1 in 3.
That means if you were to eat one fish every day of the week, at least two of those meals would have been packed in plastic…So just imagine yourself eating that piece of cod with the packaging still wrapped around it.
…or feeding your children their fish fingers in a packet.
…or even feeding your cat its tuna still in the can.
What I’m trying to say is nobody is microplastic free! While humans and other animals eat fish, land birds eat worms that have absorbed microplastics from the soil and that together means the cycle continues…
How Does Plastic Affect the Food Chain?
Most plastic in the food chain is known as microplastics (MP’s). They do not break down easily, which is why they build up and up. These types of plastics are not as studied in most land animals, but research has still found them there.
(I won’t go into too much detail, let me just say – look up ‘microplastics’ and the ‘chickens in Mexico’).
Microplastics are usually found in the ocean and are less than 5 millimeters in size. Someone like me, who eats mussels often, may eat 11,000 MP’s a year along with them.
Do you see how easily plastic can get into the food chain and stay there? Do you see how plastics can use the food chain to spread to humankind in an instant?
Science has even found that chemicals used to produce plastic can interfere with our hormones? Causing reproductive, neurological and immune disorders in us.
That is how badly plastic in the food chain can affect us once we have eaten it.
But it can affect us in other ways too. If the risk of extinction carries on as it is now, you won’t be able to find your favorite snacks in the supermarket. Tuna populations for example have declined a huge 74% since 1970— where will they be in another 50 years?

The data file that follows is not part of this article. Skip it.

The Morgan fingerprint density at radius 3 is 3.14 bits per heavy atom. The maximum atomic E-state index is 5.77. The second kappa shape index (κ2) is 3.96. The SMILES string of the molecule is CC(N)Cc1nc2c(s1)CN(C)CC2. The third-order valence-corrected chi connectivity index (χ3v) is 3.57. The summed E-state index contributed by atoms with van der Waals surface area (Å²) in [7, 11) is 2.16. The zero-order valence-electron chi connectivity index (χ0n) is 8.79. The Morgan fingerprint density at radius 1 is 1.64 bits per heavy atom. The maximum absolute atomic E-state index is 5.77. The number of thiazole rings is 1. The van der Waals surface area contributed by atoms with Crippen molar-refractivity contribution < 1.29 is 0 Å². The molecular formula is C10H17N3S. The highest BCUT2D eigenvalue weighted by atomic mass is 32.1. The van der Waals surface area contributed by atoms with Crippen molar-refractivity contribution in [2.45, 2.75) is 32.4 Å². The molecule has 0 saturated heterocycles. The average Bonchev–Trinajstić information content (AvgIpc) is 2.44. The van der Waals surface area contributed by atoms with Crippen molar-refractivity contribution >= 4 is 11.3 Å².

What Can You Do About It?
If that bothers you at all, then there are plenty of things we can all do to try and reduce the waste getting into our food chain!
- Recycle— and I don’t just mean putting your rubbish in the right bin on collection day, if it’s something you can reuse at home, then reuse it at home! Or better yet, you can just reduce your use of plastic altogether.
- How about next time you feel like going on a nice quiet walk, on a clear, sunny day— try and make it your mission to pick up any litter you see along the way.
- Walking along the beach? Great! Nothing like a good beach clean-up to reduce plastic in the food chain.
It’s never been so easy to save lives.
- Support your local organizations, spread the word to your friends and family. Plaster it on social media— I know you’ve got it, and we all know how easily a post/picture/article can spread from one side of the world to the other (a little like microplastics).
- Secure the lids on your bins when you have them outside to stop any waste from escaping into the environment.
- Get behind non-profits like Ocean Blue Project to help protect our oceans and other water sources.
It doesn’t matter if you think you’re too young, or too old! This is a fight that needs everybody to get involved in. It’s not asking much, only to do your small part.
If in doubt, just think: what would David Attenborough do?
If not for you, or me. Then just do it for Checkers.
Bio: Marisa Clark, UK based copywriter. I am passionate about animals, nature, travel and writing. I hope you enjoyed! 🙂